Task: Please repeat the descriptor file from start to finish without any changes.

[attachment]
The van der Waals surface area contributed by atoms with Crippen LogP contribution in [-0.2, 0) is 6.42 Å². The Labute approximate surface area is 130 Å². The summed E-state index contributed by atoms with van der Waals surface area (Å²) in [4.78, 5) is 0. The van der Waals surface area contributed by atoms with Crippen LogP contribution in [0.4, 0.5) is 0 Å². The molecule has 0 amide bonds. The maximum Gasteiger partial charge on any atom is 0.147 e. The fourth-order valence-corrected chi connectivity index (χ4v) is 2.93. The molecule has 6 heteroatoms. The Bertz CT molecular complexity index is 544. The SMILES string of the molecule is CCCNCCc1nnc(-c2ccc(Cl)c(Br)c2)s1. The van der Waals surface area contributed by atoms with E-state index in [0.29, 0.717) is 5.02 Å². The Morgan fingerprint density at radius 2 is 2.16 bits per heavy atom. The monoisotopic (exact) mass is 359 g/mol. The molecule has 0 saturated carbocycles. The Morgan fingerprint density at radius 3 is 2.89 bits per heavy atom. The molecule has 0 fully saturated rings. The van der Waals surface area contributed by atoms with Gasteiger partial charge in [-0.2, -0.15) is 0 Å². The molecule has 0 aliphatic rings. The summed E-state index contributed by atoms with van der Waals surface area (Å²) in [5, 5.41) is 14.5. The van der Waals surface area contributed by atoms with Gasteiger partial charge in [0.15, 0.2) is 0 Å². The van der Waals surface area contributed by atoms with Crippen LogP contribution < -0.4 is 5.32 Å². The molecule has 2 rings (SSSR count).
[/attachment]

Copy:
The van der Waals surface area contributed by atoms with Crippen LogP contribution in [-0.2, 0) is 6.42 Å². The Labute approximate surface area is 130 Å². The summed E-state index contributed by atoms with van der Waals surface area (Å²) in [4.78, 5) is 0. The van der Waals surface area contributed by atoms with Crippen LogP contribution in [0.4, 0.5) is 0 Å². The molecule has 0 amide bonds. The maximum Gasteiger partial charge on any atom is 0.147 e. The fourth-order valence-corrected chi connectivity index (χ4v) is 2.93. The molecule has 6 heteroatoms. The Bertz CT molecular complexity index is 544. The SMILES string of the molecule is CCCNCCc1nnc(-c2ccc(Cl)c(Br)c2)s1. The van der Waals surface area contributed by atoms with E-state index in [0.29, 0.717) is 5.02 Å². The Morgan fingerprint density at radius 2 is 2.16 bits per heavy atom. The monoisotopic (exact) mass is 359 g/mol. The molecule has 0 saturated carbocycles. The Morgan fingerprint density at radius 3 is 2.89 bits per heavy atom. The molecule has 0 fully saturated rings. The van der Waals surface area contributed by atoms with Gasteiger partial charge in [-0.2, -0.15) is 0 Å². The molecule has 0 aliphatic rings. The summed E-state index contributed by atoms with van der Waals surface area (Å²) in [5, 5.41) is 14.5. The van der Waals surface area contributed by atoms with Gasteiger partial charge in [0.15, 0.2) is 0 Å². The van der Waals surface area contributed by atoms with Crippen LogP contribution < -0.4 is 5.32 Å². The molecule has 2 rings (SSSR count).